.Union Leaders Question Santa Cruz Metro CEO’s Salary Increase

A swarm of community members, most of them bus drivers, crowded into the Santa Cruz Metropolitan Transit District room for a heated bus transit board meeting on Aug. 25. They filled every seat, wrapped around the room, and spilled out into the lobby, about half of them wearing shirts that read “Purple is the New Black,” a reference to the colors of the Service Employees International Union (SEIU).

The union workers had shown up to protest a salary increase for Metro CEO Alex Clifford of 10 percent, to $213,000 annually.

“The CEO, in negotiating this agreement, has put himself first, before all other members of this agency,” said Olivia Martinez, internal organizer for SEIU, Local 521, during the public comment period.

She noted that Metro workers and the SEIU had campaigned hard with agency leaders to help pass Measure D, Santa Cruz County’s 30-year transportation sales tax initiative that will provide $3 million per year to Metro. The measure’s victory in November of 2016 was the difference between a proposed 30 percent cut in service and the 12 percent cut in service that the board ended up approving—still not a strong enough financial situation for them to be putting cash toward the top of the Metro totem pole, Martinez argued.

One board member after another deflected the criticisms, noting that this was not, in fact, a raise, but rather what’s called a “step increase,” built into Clifford’s contract, to get approved when an employee has done a “satisfactory” job. Board Chair Jimmy Dutra said the board had step increases for union employees before it at that same meeting, and it wouldn’t think about denying those. Board member Mike Rotkin said that the board has never denied anyone at Metro a step increase since he first began serving on it in 1979.

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The explanations may have quieted the grumblings in the room, but it didn’t eliminate them.

“I wish my step increase was an extra 17 grand,” said Metro driver Brandon Freeman, as he stood outside the crowded meeting room, turned toward his friends packed in behind him.

For him, each step increase was only in the 2 or 3 percent range. And unlike Clifford, he won’t be getting any more, because drivers top out after they reach their sixth increase.

Later, as members gathered around outside the meeting room doors, Martinez clarified that they weren’t criticizing the step increase itself, but rather the way it was handled.

The problem, she tells GT, is that the board unanimously awarded Clifford two simultaneous step increases in one motion, and also put the CEO on a brand new schedule that starts him over at step one—so that he’s at the first stage of six salary increases over the next five years. She feels the increases were all done under the table, in an attempt to avoid public scrutiny.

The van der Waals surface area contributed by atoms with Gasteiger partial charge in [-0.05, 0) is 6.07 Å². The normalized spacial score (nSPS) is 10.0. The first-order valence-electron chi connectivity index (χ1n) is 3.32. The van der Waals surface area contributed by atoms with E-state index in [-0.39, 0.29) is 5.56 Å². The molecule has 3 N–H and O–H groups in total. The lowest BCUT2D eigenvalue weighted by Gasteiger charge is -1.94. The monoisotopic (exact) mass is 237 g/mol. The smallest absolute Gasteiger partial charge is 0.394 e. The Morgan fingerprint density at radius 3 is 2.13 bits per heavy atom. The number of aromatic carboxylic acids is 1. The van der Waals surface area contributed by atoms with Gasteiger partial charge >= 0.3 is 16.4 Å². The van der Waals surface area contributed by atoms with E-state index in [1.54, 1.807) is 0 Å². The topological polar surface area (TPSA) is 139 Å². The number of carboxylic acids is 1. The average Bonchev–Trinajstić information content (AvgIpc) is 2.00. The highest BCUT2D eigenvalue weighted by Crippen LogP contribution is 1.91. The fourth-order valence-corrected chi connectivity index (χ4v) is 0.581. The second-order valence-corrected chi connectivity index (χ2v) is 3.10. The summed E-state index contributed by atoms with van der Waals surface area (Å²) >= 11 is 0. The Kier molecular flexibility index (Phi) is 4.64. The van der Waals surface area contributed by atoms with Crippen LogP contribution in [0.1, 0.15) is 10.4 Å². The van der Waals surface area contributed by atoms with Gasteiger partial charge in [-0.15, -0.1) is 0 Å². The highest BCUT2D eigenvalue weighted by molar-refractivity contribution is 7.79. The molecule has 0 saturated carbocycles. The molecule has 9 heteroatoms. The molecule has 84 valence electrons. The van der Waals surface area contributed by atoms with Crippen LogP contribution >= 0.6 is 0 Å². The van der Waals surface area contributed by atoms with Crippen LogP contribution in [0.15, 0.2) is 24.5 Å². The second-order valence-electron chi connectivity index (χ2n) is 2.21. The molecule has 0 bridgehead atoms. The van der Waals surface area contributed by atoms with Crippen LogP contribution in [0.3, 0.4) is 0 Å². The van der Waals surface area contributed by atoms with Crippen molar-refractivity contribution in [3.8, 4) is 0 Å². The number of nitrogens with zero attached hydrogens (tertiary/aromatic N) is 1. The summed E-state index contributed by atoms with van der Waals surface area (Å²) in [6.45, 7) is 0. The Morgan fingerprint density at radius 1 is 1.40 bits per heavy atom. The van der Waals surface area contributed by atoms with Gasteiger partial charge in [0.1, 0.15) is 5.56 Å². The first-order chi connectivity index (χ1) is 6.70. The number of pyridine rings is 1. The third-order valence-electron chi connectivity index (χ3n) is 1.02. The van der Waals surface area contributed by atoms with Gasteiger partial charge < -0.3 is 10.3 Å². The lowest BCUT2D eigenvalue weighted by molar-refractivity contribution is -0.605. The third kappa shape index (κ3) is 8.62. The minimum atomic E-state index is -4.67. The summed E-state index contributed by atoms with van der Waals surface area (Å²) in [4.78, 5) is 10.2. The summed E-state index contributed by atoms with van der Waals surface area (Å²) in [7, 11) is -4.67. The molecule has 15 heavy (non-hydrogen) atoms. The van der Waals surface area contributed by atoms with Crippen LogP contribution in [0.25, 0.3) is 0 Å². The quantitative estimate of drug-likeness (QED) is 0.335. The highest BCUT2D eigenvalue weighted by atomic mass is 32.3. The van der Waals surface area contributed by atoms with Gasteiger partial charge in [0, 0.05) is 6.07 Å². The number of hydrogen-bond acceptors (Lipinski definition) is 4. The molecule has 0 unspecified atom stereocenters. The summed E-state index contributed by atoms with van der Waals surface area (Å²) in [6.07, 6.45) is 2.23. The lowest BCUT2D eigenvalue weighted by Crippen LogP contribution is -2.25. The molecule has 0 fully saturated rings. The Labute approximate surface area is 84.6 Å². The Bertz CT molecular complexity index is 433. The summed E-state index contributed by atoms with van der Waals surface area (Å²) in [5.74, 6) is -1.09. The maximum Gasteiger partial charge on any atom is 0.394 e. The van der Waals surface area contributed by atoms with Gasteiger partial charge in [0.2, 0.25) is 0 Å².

Clifford’s salary, she says, is out of step with what CEOs of other transportation districts make and also with that of Clifford’s predecessor, Les White, who retired in 2014.

Dutra and Rotkin say that the board granted Clifford two step increases at one time partly because the CEO had foregone last year’s step increase, given the financial tension Metro was in ahead of November’s tightly contested Measure D vote. Rotkin, a five-time former Santa Cruz mayor, says the board would have had no justification for denying an increase to Clifford because “he did a good job” navigating financially uncertain times—closer to “extraordinary,” really, Rotkin says—hence the extra step.

The board had Clifford’s performance evaluation at its June meeting, when it awarded him the increases in closed session, as noted on the agenda, although the agenda did not specifically mention anything about compensation. Dutra notes that a member of the public did show up to speak about Clifford’s evaluation at that June meeting—Metro driver Eduardo Montesino, who was the only person to do so.

Montesino, a former Watsonville mayor, spoke again at the August meeting to say that he wished Clifford’s salary increase, although not necessarily unwarranted, could have been handled with more transparency.

The transit district has faced other recent criticisms as well, most notably from a grand jury report titled “The Bus Stops Here,” which criticized Metro for its fiscal management, service cuts and failures to explore future opportunities and partnerships. The board and Clifford both rejected much of the report in separate responses, showing that it incorrectly claimed Metro was headed for a fiscal cliff, when it in fact has balanced its budget. And some of the grand jury’s suggestions, they argue, are too expensive to be worth the investment.

When it comes to compensation, Rotkin acknowledges that Clifford is making much more money than White did, but says that White made more than his predecessor did, too. Rotkin—a union organizer himself for the American Federation of Teachers—says that talented, experienced CEOs are difficult to come by, and hiring a new one can be expensive. At the same time, Rotkin explains that Metro leaders also keep adding on additional step increases—as they did earlier this summer, when extending Clifford’s contract—to avoid a situation where their CEO is asking himself, “Where else can I go?”

At the end of the day, Clifford is employed “at will” by the board, unlike other Metro workers.

“You want to keep him around for a few years,” Rotkin says. “But at the same time, if he did anything seriously wrong, the board could fire him at the next meeting.”



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